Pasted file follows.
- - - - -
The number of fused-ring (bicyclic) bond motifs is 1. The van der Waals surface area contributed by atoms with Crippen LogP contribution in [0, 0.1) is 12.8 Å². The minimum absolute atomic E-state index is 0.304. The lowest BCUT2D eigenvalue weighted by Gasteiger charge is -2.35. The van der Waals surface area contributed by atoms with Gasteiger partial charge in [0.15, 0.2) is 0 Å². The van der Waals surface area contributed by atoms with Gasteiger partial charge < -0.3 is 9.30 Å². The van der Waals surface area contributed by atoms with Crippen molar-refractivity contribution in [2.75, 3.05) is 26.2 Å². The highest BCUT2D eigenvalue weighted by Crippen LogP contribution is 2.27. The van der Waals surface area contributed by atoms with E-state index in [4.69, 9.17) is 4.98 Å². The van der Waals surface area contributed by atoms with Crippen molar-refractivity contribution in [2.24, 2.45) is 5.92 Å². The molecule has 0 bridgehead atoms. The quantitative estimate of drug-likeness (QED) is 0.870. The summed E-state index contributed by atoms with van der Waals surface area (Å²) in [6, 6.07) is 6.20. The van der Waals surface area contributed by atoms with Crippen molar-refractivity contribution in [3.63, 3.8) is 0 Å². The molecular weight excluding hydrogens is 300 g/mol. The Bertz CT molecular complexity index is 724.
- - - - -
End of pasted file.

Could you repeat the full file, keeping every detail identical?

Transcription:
The number of fused-ring (bicyclic) bond motifs is 1. The van der Waals surface area contributed by atoms with Crippen LogP contribution in [0, 0.1) is 12.8 Å². The minimum absolute atomic E-state index is 0.304. The lowest BCUT2D eigenvalue weighted by Gasteiger charge is -2.35. The van der Waals surface area contributed by atoms with Gasteiger partial charge in [0.15, 0.2) is 0 Å². The van der Waals surface area contributed by atoms with Gasteiger partial charge < -0.3 is 9.30 Å². The van der Waals surface area contributed by atoms with Crippen molar-refractivity contribution in [2.75, 3.05) is 26.2 Å². The highest BCUT2D eigenvalue weighted by Crippen LogP contribution is 2.27. The van der Waals surface area contributed by atoms with E-state index in [4.69, 9.17) is 4.98 Å². The van der Waals surface area contributed by atoms with Crippen molar-refractivity contribution in [2.24, 2.45) is 5.92 Å². The molecule has 0 bridgehead atoms. The quantitative estimate of drug-likeness (QED) is 0.870. The summed E-state index contributed by atoms with van der Waals surface area (Å²) in [6, 6.07) is 6.20. The van der Waals surface area contributed by atoms with Crippen molar-refractivity contribution in [3.63, 3.8) is 0 Å². The molecular weight excluding hydrogens is 300 g/mol. The Bertz CT molecular complexity index is 724.